Nunatsiaq Online
NEWS: Nunavut January 14, 2013 - 3:39 pm

Pond Inlet surprised, but ready to work with Baffinland

“It was quite the surprise, the hamlet really wasn’t anticipating that announcement”

SAMANTHA DAWSON
Milne Inlet, seen here in an undated file photo, will become the focal point for the transportation system that Baffinland will now use for its significantly reduced development plan for the the Mary River project. The company will use a road running to the north of the mine site to Milne Inlet, where they plan to ship about 3.5 million tonnes of iron ore each year between July and October only. That rate of production is down from the 18 million tonnes a year they proposed earlier. (FILE PHOTO)
Milne Inlet, seen here in an undated file photo, will become the focal point for the transportation system that Baffinland will now use for its significantly reduced development plan for the the Mary River project. The company will use a road running to the north of the mine site to Milne Inlet, where they plan to ship about 3.5 million tonnes of iron ore each year between July and October only. That rate of production is down from the 18 million tonnes a year they proposed earlier. (FILE PHOTO)

The Baffinland Iron Mines Corp.’s Mary River iron ore project, recently reduced from a plan to ship 18 million tonnes of ore year round to 3.5 million tonnes a year in the summer, will still benefit the North Baffin region, said Colin Saunders, the economic development officer in Pond Inlet.

With the corporation now planning to ship ore out of Milne Inlet — delaying plans for a railway at Steensby Inlet — Pond Inlet will be more affected than originally expected. 

This comes after a Jan. 10 announcement that the huge project would be scaled back significantly due to “tight financial markets.” 

“It was quite the surprise, the hamlet really wasn’t anticipating that announcement,” Saunders said.

But people are still hoping that the community and the company will have a good working relationship in the future, he said.

“We do have our outspoken people who have environmental concerns, but generally I think that a lot of community members are optimistic on the project still,” he said.

That’s because the hamlet has been working with the company since “day one,” Saunders said.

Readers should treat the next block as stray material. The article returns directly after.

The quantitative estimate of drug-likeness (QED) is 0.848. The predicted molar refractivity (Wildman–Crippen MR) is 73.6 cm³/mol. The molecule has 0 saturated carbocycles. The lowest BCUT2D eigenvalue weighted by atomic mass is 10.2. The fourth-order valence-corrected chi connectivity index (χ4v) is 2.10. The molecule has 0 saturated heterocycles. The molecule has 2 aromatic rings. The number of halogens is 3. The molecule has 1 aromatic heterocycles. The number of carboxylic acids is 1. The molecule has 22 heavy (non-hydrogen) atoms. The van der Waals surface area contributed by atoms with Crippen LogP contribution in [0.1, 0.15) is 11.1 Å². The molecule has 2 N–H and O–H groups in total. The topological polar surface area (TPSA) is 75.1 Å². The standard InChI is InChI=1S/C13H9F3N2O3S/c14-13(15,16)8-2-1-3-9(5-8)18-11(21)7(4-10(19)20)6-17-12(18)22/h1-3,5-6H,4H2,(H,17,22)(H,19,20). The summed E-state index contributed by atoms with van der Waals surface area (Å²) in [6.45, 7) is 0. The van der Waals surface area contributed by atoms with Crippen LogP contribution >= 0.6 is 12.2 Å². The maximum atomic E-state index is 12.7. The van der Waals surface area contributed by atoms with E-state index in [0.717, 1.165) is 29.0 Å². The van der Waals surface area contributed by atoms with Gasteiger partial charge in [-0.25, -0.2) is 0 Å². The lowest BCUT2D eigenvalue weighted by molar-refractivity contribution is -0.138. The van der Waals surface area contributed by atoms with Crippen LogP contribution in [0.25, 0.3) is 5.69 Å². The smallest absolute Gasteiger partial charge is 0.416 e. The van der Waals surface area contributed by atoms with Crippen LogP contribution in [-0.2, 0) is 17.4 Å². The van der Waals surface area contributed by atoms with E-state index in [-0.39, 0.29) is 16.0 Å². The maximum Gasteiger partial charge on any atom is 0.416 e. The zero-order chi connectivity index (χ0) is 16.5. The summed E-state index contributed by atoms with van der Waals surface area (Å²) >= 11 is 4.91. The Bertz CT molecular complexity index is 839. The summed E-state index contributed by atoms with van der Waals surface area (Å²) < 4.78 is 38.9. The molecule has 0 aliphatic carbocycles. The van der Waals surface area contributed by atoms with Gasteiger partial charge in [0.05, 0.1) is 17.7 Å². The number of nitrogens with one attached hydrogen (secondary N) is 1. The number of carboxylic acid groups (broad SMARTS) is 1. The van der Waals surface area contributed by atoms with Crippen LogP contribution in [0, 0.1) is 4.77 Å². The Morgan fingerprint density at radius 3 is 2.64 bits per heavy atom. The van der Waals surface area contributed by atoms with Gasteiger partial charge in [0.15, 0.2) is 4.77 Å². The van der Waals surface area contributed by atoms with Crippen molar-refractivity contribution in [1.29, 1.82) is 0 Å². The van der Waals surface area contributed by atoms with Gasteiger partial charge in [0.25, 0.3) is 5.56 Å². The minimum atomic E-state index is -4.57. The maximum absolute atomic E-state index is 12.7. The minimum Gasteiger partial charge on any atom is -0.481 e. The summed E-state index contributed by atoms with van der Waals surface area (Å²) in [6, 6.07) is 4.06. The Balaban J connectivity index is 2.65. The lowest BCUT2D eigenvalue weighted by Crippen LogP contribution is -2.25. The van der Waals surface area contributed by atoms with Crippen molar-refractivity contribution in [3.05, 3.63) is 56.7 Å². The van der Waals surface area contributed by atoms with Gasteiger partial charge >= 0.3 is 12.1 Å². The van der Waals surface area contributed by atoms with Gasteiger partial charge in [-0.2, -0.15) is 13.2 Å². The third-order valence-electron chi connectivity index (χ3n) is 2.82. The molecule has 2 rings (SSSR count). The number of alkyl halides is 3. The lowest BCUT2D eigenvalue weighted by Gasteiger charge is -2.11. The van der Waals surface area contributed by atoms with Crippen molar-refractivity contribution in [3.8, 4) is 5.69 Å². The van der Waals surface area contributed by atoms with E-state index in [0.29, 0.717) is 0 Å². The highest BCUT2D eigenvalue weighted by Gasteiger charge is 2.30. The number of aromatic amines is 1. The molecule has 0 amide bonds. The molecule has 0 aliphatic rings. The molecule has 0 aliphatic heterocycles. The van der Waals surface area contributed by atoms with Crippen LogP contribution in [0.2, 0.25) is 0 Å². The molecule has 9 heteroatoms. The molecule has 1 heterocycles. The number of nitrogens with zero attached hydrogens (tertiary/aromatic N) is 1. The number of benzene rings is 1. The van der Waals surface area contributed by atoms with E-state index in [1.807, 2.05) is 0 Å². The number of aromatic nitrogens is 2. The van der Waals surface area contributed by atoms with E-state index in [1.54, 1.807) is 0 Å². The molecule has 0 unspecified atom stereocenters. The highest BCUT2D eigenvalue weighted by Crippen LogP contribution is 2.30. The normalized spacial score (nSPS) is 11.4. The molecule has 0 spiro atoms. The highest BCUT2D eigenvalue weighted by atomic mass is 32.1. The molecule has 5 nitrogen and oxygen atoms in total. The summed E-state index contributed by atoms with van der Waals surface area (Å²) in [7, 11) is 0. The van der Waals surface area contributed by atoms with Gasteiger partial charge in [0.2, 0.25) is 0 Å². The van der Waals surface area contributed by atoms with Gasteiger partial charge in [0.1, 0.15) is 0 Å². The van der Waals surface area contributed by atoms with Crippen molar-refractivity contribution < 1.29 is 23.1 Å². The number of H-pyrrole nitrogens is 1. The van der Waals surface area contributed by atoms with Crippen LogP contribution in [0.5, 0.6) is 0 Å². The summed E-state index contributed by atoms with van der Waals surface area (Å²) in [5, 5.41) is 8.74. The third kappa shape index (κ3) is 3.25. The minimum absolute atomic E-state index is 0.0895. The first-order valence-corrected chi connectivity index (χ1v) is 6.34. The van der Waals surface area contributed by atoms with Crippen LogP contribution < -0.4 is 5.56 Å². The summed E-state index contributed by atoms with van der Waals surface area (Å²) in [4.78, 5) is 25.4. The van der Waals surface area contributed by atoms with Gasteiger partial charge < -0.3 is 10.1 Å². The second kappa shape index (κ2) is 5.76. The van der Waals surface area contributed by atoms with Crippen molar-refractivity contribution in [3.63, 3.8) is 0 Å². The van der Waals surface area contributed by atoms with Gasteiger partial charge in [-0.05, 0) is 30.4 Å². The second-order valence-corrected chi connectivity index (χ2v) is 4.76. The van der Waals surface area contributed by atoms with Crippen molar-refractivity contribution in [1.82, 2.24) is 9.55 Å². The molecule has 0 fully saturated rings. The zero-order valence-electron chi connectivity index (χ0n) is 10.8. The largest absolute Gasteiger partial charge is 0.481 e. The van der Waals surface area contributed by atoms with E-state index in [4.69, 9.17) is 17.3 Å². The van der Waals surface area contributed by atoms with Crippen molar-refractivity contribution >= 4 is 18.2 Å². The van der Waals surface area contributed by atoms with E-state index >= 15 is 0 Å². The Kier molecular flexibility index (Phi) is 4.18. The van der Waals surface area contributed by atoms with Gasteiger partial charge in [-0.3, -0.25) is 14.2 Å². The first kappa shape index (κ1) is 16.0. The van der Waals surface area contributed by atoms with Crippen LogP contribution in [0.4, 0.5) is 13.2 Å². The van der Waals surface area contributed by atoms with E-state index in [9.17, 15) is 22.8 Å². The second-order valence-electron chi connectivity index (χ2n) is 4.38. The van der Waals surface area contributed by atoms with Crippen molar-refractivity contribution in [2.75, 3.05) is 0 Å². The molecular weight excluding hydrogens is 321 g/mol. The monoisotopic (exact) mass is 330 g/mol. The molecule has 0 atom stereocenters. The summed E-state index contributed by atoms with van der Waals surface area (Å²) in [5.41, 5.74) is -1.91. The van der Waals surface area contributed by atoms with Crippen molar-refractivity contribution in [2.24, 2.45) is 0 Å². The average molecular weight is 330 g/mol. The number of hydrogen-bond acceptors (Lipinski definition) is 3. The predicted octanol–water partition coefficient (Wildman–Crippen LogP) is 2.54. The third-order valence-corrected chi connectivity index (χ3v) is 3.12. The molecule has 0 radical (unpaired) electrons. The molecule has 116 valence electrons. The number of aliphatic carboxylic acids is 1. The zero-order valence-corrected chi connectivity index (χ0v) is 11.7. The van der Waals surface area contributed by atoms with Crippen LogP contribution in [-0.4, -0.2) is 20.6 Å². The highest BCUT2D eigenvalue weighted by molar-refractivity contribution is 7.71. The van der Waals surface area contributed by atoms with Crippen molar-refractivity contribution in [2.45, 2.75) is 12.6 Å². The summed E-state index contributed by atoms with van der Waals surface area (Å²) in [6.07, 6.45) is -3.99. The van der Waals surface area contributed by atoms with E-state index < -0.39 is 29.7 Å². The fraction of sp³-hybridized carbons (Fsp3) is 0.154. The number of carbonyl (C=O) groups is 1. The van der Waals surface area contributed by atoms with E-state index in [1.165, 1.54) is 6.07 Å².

Even though the project might be moving forward a little bit more slowly than first thought, it’s good that Baffinland is moving ahead with it, Saunders said.

“There are other potential deposits around the world that are being put on the back burner. In my mind it’s a good thing that Baffinland is still focusing on developing the project,” he said.

As Pond Inlet’s economic development officer, Saunders wants to maintain the positive partnerships that the community and the company has had, he said.

That means economic benefits to people, such as employment opportunities and other contracts.

Considering the potentially positive economic spin-offs for the North Baffin region, the Mary River project can help businesses in the Arctic, he said.

And those opportunities can last for a longer period of time, “should everybody come to an agreement on what’s going to happen out at the site.”

“If permits are lined up and if regional Inuit organizations with the communities can sign off on an [IIBA], then hopefully we can see what other positive benefits can come through,” Saunders said.

But Ryan Barry, executive director of the Nunavut Impact Review Board, said he can’t yet comment on what direction the board will take in its response to Baffinland’s announcement. 

The NIRB plans to send a letter to governments and agencies on its distribution lists, who are involved with the project, outlining what the board will need to do.

The board recently issued a project certificate to Baffinland for the Mary River project last year, late in December.

The NIRB’s next moves will be explained in the letter, which allows an “opportunity for public comment,” Barry said.

However, Baffinland’s decision to postpone a significant portion of the project under a “phased approach” wasn’t anticipated, he said.

 

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